I went to my favorite cemetery (doesn’t everyone have one?), a hilly retreat in northern Michigan, and there I left a handful of death-related poems. I’ll feature them one by one, beginning with Theodore Roethke’s “Elegy for Jane. I leaned the poem against a stone arm, nestled in some stone greenery.
Elegy for Jane
(My student, thrown by a horse)
by Theodore Roethke
I remember the neckcurls, limp and damp as tendrils;
And her quick look, a sidelong pickerel smile;
And how, once started into talk, the light syllables leaped for her.
And she balanced in the delight of her thought,
A wren, happy, tail into the wind,
Her song trembling the twigs and small branches.
The shade sang with her;
The leaves, their whispers turned to kissing,
And the mould sang in the bleached valleys under the rose.
Oh, when she was sad, she cast herself down into such a pure depth,
Even a father could not find her:
Scraping her cheek against straw,
Stirring the clearest water.
My sparrow, you are not here,
Waiting like a fern, making a spiney shadow.
The sides of wet stones cannot console me,
Nor the moss, wound with the last light.
If only I could nudge you from this sleep,
My maimed darling, my skittery pigeon.
Over this damp grave I speak the words of my love:
I, with no rights in this matter,
Neither father nor lover.
What lush images of this long-ago Jane, Roethke’s maimed darling, his skittery pigeon. In life and in death she is inseparable from the beauty of nature, and the beauty of this poem lies in those associations.
Theodore Roethke (1908- 1963) was born in Saginaw, Michigan, the son of German immigrants. His father ran a floral business, and Roethke spent hours and hours in the greenhouses, which he would later call “my symbol for the whole of life, a womb, a heaven-on-earth.” When he was fourteen, his father died of cancer and his uncle committed suicide.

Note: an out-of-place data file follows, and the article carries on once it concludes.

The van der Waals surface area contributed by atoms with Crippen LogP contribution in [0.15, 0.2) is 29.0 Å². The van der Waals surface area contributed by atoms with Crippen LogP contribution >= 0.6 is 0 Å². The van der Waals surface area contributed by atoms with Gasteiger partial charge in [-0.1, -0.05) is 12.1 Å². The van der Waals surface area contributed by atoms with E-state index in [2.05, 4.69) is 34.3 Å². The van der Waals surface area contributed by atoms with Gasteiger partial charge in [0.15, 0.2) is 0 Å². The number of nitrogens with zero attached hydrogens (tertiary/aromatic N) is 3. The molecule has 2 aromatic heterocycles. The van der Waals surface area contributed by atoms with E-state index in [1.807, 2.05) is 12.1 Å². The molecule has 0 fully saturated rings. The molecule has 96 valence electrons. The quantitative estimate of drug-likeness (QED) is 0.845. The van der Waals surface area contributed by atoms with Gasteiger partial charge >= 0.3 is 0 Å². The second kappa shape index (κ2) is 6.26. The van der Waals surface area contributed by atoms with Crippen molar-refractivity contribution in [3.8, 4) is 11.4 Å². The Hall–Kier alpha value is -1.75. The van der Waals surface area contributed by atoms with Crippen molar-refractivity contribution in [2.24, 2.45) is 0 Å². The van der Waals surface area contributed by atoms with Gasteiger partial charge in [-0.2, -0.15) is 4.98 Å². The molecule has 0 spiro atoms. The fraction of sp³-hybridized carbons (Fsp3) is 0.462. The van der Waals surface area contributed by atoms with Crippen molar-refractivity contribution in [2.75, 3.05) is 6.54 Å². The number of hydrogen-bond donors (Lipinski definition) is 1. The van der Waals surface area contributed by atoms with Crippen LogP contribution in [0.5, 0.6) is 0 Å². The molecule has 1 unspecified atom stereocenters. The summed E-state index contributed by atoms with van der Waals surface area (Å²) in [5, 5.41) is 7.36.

He went to University of Michigan where, according to the Poetry Foundation’s biography of him, “he adopted a tough, bear-like image (weighing over 225 pounds) and even developed a fascination with gangsters.” This is one of my favorite details of any poet’s life, ever.
Roethke earned his bachelor’s and master’s degree at Michigan, and later briefly studied law and did other graduate work at Harvard. During the Depression he was forced to quit and take a job teaching at Lafayette College.
He had manic-depression and had to be hospitalized at times to treat it. Despite his mental illness and heavy drinking, he is known as one of the greatest poetry teachers ever (once climbing out on a window ledge to inspire his students) and one of the greatest poets of the twentieth century.
He married a former student, Beatrice O’Connell, who stayed with him despite not knowing of his mental illness when she married him. He taught at Michigan State, Bennington, and most famously at University of Washington for the last fifteen years of his life. He died of a heart attack in a friend’s swimming pool in 1963, and is buried in Saginaw, where his childhood home has been turned into a museum.
You probably read Roetke’s “My Papa’s Waltz” back in high school. It’s still a favorite of mine and a good one to memorize.
Link here for Roetke reading “Elegy for Jane.” (The way he says the last two words of the poem confuse and fascinate me.)